A Palestinian family has fled a small town in Southern Norway after facing death threats and attempted break-ins at their home. A Norwegian man was recently convicted for spreading hateful comments on social media. A man from Kapp Verde who has lived in Norway for 31 years was a target of verbal abuse while out shopping in Oslo. Incidents of registered hate crimes are reaching new heights in Norway, and police fear many still go unreported.
Joao Baptista Dos Santos was totally unprepared for the torrent of racist remarks directed at him by a white Norwegian man in his 50s last winter. Dos Santos, his partner and their baby were on their way to go shopping in the Storo district of Oslo when he suddenly was called a jævla svarting (roughly translated, “goddamn black”) who should “get out of the country.” Dos Santos, who has lived in Norway since 1985, was stunned.
“That sort of thing shouldn’t happen when you’re out walking with your family,” Dos Santos told newspaper Aftenposten earlier this summer. When the racist torrent continued, with no clear provocation, Dos Santos summoned a police officer who had just been talking with the man, who appeared unruly.
“When he was finished talking with the police, he started following us and slinging these racist comments,” Dos Santos said. “I waved over the police officer and alerted him to what was happening.” The police registered the man’s identity and called Dos Santos a few days later, asking him if he would report the offense. Dos Santos said he would and they later met in court.
“It was actually good to stand face to face with him in court,” Dos Santos told Aftenposten. “He took my hand and apologized. I told him he shouldn’t go around saying things like he had.”
It was just one of many hate crimes reported so far this year to police who say the number of cases is rising sharply. Registered cases more than doubled, from 69 to 143 last year with another 76 so far this year, just in Oslo, where the police district has set up a special unit to handle them. State prosecutors have also asked police districts around the country to make hate crime a priority. “We think many cases go unreported,” Monica Lillebakken, leader of the Oslo Police District’s hate crime division, told Aftenposten. “We’re encouraging people subjected to this to involve the police.”
On Monday, Norwegian Broadcasting (NRK) reported the disturbing case of a Palestinian refugee family who felt compelled to also flee the small town of Sirdal in Southern Norway, where they’d been resettled, after being threatened. An intruder circled the house they were renting and at one point, reported local newspaper Agder/Flekkefjords Tidende, a man broke the window in their kitchen door and tried to open it from the inside.
“When my wife started screaming and began to cry, the intruder yelled ‘if you don’t move, we’ll kill you,’ before he disappeared,” the father of the family, who requested anonymity, told Agder/Flekkefjords Tidende.
Local police are taking the case seriously, along with reports from Norwegian neighbours of the family who also had been threatened. The Palestinian family thinks their neighbours were threatened because they had been kind to the family. Neither the local mayor nor the principal at the local school wanted to comment on the case.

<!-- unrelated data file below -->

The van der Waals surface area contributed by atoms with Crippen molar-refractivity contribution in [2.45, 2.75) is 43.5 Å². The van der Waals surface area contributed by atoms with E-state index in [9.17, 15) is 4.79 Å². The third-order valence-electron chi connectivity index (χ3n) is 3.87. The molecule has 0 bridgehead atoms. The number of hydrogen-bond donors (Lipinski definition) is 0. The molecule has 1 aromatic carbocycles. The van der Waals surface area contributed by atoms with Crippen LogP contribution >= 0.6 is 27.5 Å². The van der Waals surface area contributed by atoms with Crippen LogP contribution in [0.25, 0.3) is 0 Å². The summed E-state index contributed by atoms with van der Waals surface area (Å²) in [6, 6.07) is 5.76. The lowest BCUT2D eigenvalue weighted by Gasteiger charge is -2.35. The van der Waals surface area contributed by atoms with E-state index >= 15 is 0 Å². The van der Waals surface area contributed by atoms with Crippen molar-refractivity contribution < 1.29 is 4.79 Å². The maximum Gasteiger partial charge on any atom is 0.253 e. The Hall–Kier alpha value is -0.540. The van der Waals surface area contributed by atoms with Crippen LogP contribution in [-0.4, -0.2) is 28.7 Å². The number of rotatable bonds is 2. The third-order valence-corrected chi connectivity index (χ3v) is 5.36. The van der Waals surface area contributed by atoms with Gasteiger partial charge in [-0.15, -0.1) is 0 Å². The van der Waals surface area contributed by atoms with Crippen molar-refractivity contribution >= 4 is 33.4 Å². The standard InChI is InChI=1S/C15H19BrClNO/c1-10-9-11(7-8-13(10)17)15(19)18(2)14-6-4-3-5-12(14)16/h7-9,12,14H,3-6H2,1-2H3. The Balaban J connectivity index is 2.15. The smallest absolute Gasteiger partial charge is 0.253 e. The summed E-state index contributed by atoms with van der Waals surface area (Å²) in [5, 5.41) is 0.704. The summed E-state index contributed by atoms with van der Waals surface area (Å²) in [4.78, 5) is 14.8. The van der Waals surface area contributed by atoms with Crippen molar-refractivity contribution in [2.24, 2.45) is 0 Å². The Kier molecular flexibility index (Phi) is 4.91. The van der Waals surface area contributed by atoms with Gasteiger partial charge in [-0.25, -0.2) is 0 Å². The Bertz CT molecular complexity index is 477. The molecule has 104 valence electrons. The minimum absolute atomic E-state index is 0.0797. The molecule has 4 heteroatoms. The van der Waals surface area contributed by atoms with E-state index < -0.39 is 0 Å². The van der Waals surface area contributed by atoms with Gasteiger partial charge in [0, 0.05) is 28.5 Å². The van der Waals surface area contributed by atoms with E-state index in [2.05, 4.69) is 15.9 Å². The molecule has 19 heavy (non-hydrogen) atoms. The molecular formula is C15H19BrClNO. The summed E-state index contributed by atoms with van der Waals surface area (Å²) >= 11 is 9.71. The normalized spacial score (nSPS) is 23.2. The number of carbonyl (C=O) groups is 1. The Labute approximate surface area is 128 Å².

Last week, a 37-year-old man from Fetsund, northeast of Oslo, was convicted 0f spreading hatred towards Muslims on social media. The commentary field on a Facebook page recorded a highly racist exchange between him and others that suggested shooting Muslims, running them down on the street and throwing bananas at them, among other things.
They were responding to a photo in the newspaper Fredrikstadavisa that showed a Muslim tourist family praying outdoors in the shade under a bridge in Fredrikstad. The man convicted claimed he merely got carried away and claimed in court that he didn’t mean for his suggestions to be taken literally. He was ordered to pay a fine of NOK 12,000 (USD 1,500) or spend 22 days in prison. The newspaper also felt compelled to remove the photo from its own website, so as not to incite more hatred.
Newspaper Vårt Land, meanwhile, reported earlier this month on how a hairdresser in Bryne, Western Norway, was facing court action because she refuses to cut the hair of women wearing hijabs. She was charged with discrimination but intended to defend herself.
“I simply get anxiety attacks because of the totalitarian symbol that a hijab represents,” the hairdresser, Merethe Hodne, told Vårt Land. Hodne, who also has been active in an organization called Stopp Islamiseringen av Norge, reportedly also refused to allow women wearing a hijab into her hair salon. She was fined NOK 8,000 but refuses to pay the fine, resulting in the looming court action.
“I’m not surprised by stories like this,” said the leader of an anti-discrimination organization, Akhenaton de Leon. “Discrimination based on religion and skin color occurs in Norway every day.”
In Kongsvinger, meanwhile, a local museum was hosting a public debate and exhibit this summer on the headgear once common in their own local Solør district of Norway, and used by women to cover up their hair, also when wearing the traditional native Norwegian costumes known as a bunad. The museum called the white Norwegian linen headdress from the 1800 “the Solør hijab … in light of the current hijab debate.”
In Stavanger, a 37-year-old woman from Sri Lanka who’s married to a Norwegian received a Rogaland bunad from her husband and fashioned a hijab to go with it, using the same embroidery as on the bunad. Newspaper Aftenposten reported that also set off a torrent of racist comments online that also were reported to police. Those complaining had no problem, though, with similar hair-covering headgear called a skaut that’s still used with the Norwegian bunad from nearby Hardanger. It also symbolizes whether a woman is married or single.